"Could You Transpose This
Down To G?

I Have A Cold."

LATE-BREAKING NEWS!! -- I stumbled across this video by MELANIE FAYE, a truly awesome guitarist... She shows you exactly what I'm discussing below about transposing... Enjoy!!

   OOOPS!  TRANSPOSE???  Are you in trouble now?

   Well, take a few minutes to read this tutorial. Then practice the material.  You will in short order be known as a great accompanist and be "first call" on every singer's contact list.  It's easy when you know how :)

Transpose Guitar/Piano, etc.:

Very, Very Important Note:

I really, really  want you to understand the info on this page, so give yourself as much time as you need to understand EACH point, and try it out on your instrument,
ONE step/point at a time.

In other words, don't "charge" ahead until you are certain you have a particular point [scale, chord relationship, etc.] "down cold".
Each individual point is basic and simple, and will add up to a general effortlessness
in transposing on your instrument.
So don't "rush" yourself, or you will have to go back anyway and fix up the inaccuracy or uncertainty
you left behind, ok?  OK!
[The above, by the way, is how all the real professionals study - at least the ones I know and/or admire.]

Good Luck in your Transposing!

   FIRSTLY - Learn your basic note relationships in, for convenience, the key of C:

  Ok… Now did you know that the “lingua franca” of Jazz and Pop is ROMAN NUMERALS? Yep.. Why? So you can change keys instantly!

  Lets start with THE BLUES.. Just about all Pop and Jazz musicians refer to this as a “1–4–5 progression” or rather “I-IV-V”. In the key of C, this would be C-F-G, of course. [We’re just discussing the ROOT of the chord, only, at this point.]

  SO… What’s a “Blues in G”? — G-C-D!

  Ok, so far? Cool.

  SO, what you should do is get your note relationships in C, as above, down COLD. And then learn them in all keys. This will exercise your ear into the faculty of ‘RELATIVE PITCH’

  Hint: MOST [not all] Pop music conventionally anchors itself to the TONIC, or ‘root’, and eventually winds up there. Now we are getting into music theory, but you can listen to almost any Pop song and hear what the root is.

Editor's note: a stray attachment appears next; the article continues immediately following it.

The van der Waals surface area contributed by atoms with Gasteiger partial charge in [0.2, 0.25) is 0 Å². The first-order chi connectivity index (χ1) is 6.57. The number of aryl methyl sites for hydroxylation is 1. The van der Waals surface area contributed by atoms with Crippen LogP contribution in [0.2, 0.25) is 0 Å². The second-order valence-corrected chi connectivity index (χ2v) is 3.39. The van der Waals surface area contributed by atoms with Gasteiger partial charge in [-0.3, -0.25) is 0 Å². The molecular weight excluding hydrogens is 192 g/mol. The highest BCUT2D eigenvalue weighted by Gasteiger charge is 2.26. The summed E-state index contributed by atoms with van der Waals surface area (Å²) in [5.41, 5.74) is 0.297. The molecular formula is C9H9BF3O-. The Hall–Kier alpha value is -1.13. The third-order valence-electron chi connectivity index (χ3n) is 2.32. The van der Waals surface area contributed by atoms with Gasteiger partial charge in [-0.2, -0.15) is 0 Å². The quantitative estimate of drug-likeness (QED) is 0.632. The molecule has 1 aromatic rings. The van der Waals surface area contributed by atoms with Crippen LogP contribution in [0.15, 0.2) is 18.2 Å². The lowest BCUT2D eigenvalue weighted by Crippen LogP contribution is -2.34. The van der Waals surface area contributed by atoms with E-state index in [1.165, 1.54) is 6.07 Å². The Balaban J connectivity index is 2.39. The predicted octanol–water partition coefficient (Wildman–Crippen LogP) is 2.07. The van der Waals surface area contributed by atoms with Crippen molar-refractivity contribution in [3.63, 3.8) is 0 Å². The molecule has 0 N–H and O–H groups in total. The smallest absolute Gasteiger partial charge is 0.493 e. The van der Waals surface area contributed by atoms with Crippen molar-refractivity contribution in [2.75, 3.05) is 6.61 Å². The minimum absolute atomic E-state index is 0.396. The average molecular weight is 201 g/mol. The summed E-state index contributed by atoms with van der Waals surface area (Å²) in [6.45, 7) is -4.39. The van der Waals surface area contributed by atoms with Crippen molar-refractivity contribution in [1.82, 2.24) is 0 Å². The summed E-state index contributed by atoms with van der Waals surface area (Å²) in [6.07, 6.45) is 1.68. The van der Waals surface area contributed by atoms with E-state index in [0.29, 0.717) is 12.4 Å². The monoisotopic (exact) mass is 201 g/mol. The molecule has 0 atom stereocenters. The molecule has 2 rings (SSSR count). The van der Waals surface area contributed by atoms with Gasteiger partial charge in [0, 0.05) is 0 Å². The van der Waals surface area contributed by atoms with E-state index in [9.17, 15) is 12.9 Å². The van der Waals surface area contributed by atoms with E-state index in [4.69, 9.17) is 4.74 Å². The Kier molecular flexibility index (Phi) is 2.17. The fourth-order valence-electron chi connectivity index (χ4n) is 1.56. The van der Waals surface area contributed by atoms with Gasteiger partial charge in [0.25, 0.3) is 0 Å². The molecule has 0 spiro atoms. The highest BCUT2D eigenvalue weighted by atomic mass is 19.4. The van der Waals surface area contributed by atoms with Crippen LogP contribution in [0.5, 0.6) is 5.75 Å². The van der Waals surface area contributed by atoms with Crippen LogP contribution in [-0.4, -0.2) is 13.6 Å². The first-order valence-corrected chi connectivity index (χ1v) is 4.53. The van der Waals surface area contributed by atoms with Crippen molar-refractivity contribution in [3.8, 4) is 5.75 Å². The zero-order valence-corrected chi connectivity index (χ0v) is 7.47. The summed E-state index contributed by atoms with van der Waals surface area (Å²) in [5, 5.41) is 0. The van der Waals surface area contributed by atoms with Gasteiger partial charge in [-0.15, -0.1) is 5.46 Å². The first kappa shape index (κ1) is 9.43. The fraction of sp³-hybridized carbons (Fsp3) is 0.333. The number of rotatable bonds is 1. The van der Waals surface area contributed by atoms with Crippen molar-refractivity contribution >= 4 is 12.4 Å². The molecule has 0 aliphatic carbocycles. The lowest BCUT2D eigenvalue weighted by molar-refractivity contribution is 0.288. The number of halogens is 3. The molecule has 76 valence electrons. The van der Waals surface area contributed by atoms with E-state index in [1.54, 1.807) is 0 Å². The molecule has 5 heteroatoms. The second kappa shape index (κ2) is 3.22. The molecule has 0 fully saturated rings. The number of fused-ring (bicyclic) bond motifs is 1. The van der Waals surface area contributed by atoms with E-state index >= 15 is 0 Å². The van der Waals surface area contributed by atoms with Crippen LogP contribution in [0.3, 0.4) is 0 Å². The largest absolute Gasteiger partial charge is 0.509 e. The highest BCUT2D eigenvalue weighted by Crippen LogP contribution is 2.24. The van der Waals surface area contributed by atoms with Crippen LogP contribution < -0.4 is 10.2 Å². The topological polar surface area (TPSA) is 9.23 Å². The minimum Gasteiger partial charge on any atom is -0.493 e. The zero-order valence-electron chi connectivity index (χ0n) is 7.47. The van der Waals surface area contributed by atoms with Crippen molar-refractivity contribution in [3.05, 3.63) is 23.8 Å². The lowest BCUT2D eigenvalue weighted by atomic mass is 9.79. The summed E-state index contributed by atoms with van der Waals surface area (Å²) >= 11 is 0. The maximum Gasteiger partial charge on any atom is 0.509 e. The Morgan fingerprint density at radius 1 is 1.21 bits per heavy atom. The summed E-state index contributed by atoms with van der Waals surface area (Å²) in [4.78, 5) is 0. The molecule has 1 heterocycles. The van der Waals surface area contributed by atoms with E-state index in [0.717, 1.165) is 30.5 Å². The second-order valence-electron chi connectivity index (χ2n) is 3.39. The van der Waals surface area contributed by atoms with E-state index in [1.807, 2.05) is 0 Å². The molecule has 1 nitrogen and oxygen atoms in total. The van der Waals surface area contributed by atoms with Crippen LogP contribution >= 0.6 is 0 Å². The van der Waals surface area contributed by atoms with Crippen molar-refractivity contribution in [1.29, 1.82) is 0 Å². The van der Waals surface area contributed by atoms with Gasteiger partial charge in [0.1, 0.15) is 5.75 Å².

Another hint: Once you get C down cold, or at least very very well, take “G” as the next key to study - why? Because you already know a lot of it from “C” {OR, alternatively, you could go to F -- see my hint below*]

  Another hint: There are keys which are common in Pop. [C# is NOT one of them… So don't worry too much about tackling that right away.. :) ]

  In other words - Learn your scales/chord tones/scale degrees in a rough order of difficulty. And on PIANO at least, the “go to” scheme is THIS:

Transpose Guitar/Piano, How-To - Second Step:

   THE CYCLE OF FIFTHS! [*OR, you can go the other way and study it by FOURTHS, which would be "F" to "Bb" to "Eb", etc.  Below are some ideas why that is:

   *ANOTHER hint: going counter-clockwise - fourths - winds you up in "Keyboard", "Pop", "Jazz", and "Horn" Land. Going CLOCKWISE puts you into "ROCK and GUITAR Land".


   [Some may disagree to the following. But remember this is a quick "rule of thumb" to get you into easy transposing without giving yourself a headache.]

   Here's why:  ’Cause horns play predominantly in those “flat” key signatures and, of course, guitars favor keys which correspond to those root notes in the clockwise direction: "sharp" key signatures. That’s how the strings are tuned on a guitar. And SO many singer-songwriters write great songs using basic guitar chords. That's probably the Beatles' fault  :)

   See how a guitarist thinks?

   The above is a general rule of thumb, but you’ll find it useful

   So -- Learn to recognize RELATIVE pitches in a song. ["It goes like this: a fourth, a fifth," ~ "Hallelujah" ~ Leonard Cohen]  Then you will be able to transpose that song, or any song -- at will!

   Parting words.. In NASHVILLE, they famously don’t use “charts” as such -- [This is the renowned "Nashville System"]  They write the RELATIVE chords in Arabic Numerals on the back of an envelope!  Why?  Because they might have to transpose it when the actual singer shows up, or when they do a different version for a different singer.

   Like so: [“V” means "verse", “C” means "chorus", and so on:]

   So, to wrap up.. Learn your scale degrees and then chord types, etc.. Transpose them. and then you’ll NEVER again be stymied by the singer asking: “Hey, can we take this down about two steps?”

   Here's to great playing!

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